I also asked her to start noticing the good things, however small, that happened over that period and make more good things happen. “All you can work with is now and the future. You can’t do anything about the past,” I said. “I think the changes will be fantastic.” “Okay,” said Sarah. “That sounds good.”

When she came back to see me a few weeks later Sarah was looking bright and alive. “I feel really well,” she said. “You gave me a lot to think about, a lot of positive things.” She told me she was swimming regularly and had already started losing weight. Although she hadn’t gone back to the gym, she was using an exercise bike at home in the mornings.

She now had her children back staying with her three or four nights a week and planned to have them home full time very shortly, as she had now been offered a three bedroom house. She was doing a parenting course, which she found really useful in helping her handle her sons’ behaviour, and had been in touch with an agency which helped single parents back into work. She was also “getting on top of” her bills and announced she had felt low only one day in the last month. “I actually feel in control of my life again,” she said. “I felt like it was being taken over by, I don’t know, I just felt like it was being taken over.”

Shifting her focus on to solving her problems had stopped her negative introspections, normalising her sleep patterns as a result. Her voice was also back to normal. When I commented that she seemed to have everything pretty much under control and probably didn’t need any further help from me, Sarah herself said, in amazement, “One session I think that’s probably all it took, really; it gave me a push in the right direction. Whereas if I’d gone to [a different kind of] counselling, I might still be back where I was.”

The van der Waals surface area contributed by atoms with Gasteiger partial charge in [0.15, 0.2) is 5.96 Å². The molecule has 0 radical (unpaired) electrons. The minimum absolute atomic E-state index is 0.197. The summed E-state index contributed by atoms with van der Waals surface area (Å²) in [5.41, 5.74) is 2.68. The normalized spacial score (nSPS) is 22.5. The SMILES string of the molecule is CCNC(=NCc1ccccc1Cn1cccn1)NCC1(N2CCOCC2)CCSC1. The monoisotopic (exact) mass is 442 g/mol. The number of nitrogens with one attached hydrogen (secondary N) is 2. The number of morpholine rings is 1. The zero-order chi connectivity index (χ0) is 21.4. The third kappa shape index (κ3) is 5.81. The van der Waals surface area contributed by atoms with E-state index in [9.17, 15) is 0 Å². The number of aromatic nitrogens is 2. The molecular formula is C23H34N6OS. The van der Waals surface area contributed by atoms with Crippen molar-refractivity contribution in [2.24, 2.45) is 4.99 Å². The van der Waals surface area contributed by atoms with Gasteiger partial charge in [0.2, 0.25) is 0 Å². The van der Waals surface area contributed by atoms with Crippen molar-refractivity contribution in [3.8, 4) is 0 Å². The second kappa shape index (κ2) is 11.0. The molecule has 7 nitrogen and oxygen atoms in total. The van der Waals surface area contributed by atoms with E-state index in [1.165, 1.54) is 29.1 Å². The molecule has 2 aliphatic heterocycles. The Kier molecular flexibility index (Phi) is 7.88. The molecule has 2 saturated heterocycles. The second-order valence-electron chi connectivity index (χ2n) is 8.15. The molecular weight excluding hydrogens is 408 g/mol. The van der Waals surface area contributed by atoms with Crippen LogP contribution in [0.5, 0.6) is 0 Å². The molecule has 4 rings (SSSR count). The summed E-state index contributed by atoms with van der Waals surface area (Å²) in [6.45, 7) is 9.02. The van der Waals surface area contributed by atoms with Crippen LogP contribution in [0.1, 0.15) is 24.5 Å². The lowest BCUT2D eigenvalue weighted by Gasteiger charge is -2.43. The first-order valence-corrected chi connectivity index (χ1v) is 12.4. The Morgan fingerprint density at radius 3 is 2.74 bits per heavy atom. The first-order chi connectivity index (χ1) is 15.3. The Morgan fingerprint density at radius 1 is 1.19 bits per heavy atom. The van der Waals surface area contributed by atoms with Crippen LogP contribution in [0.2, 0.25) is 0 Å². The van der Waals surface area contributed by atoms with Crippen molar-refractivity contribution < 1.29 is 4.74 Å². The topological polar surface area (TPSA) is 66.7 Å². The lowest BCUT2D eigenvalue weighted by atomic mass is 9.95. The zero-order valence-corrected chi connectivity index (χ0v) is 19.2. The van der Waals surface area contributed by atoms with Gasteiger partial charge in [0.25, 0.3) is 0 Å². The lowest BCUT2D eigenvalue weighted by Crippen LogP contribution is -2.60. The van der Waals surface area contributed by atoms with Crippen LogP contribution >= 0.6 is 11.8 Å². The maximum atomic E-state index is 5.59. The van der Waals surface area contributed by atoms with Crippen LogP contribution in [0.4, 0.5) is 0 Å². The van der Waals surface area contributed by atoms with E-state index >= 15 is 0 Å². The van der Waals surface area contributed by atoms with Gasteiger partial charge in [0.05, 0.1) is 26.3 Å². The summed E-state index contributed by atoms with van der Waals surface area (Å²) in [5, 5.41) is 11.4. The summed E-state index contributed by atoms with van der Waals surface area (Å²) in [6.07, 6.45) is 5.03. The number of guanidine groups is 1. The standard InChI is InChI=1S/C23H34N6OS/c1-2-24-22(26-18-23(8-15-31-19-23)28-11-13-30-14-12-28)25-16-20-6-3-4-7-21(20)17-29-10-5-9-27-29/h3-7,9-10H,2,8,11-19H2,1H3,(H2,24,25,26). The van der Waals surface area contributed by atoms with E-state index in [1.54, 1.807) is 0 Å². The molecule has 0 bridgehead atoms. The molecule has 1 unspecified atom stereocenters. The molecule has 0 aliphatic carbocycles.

She told me she had had a couple of sessions with the counsellor at a college she had attended some years before. “The woman I had just sat there. She didn’t comment on anything, she just expected me to pour out all about my past history. Basically, you are stuck in that little world still, revolved round the past, which isn’t really a good idea because — you can’t change it! [That kind of] counselling doesn’t give you anything whatsoever to think about or to dwell on, whereas this therapy does. You’ve got a lot of positive things to think about that you can get on with in your life.”

© Joe Griffin and Ivan Tyrrell 2006

You will notice the use of visualisation. It would appear that the client went into a hypnotic, trance like state as various ideas were suggested to her.

I have used this way of working for many years now and have personally experienced excellent results. Young people are particularly open to this way of thinking and I believe it empowers people to participate in their therapeutic journey.

I love problem solving rather than ruminating over the whys and wherefore’s.

See below a simple exercise I often use: